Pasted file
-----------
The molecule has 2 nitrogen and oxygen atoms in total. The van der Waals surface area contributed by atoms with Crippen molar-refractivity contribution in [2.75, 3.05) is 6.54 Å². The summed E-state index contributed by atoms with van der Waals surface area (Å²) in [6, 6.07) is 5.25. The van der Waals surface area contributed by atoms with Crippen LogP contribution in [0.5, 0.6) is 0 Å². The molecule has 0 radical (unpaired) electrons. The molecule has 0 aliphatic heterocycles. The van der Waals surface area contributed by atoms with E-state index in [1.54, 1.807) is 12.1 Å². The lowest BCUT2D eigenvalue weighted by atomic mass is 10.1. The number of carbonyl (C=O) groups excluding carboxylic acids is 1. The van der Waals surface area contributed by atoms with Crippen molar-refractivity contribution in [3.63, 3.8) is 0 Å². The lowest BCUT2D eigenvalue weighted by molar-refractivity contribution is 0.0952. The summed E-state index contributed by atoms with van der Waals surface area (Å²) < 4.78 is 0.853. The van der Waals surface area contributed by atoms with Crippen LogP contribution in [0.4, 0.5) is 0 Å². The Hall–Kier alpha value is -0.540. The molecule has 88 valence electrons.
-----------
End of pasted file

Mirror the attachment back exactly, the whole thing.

The molecule has 2 nitrogen and oxygen atoms in total. The van der Waals surface area contributed by atoms with Crippen molar-refractivity contribution in [2.75, 3.05) is 6.54 Å². The summed E-state index contributed by atoms with van der Waals surface area (Å²) in [6, 6.07) is 5.25. The van der Waals surface area contributed by atoms with Crippen LogP contribution in [0.5, 0.6) is 0 Å². The molecule has 0 radical (unpaired) electrons. The molecule has 0 aliphatic heterocycles. The van der Waals surface area contributed by atoms with E-state index in [1.54, 1.807) is 12.1 Å². The lowest BCUT2D eigenvalue weighted by atomic mass is 10.1. The number of carbonyl (C=O) groups excluding carboxylic acids is 1. The van der Waals surface area contributed by atoms with Crippen molar-refractivity contribution in [3.63, 3.8) is 0 Å². The lowest BCUT2D eigenvalue weighted by molar-refractivity contribution is 0.0952. The summed E-state index contributed by atoms with van der Waals surface area (Å²) < 4.78 is 0.853. The van der Waals surface area contributed by atoms with Crippen LogP contribution in [0.4, 0.5) is 0 Å². The Hall–Kier alpha value is -0.540. The molecule has 88 valence electrons.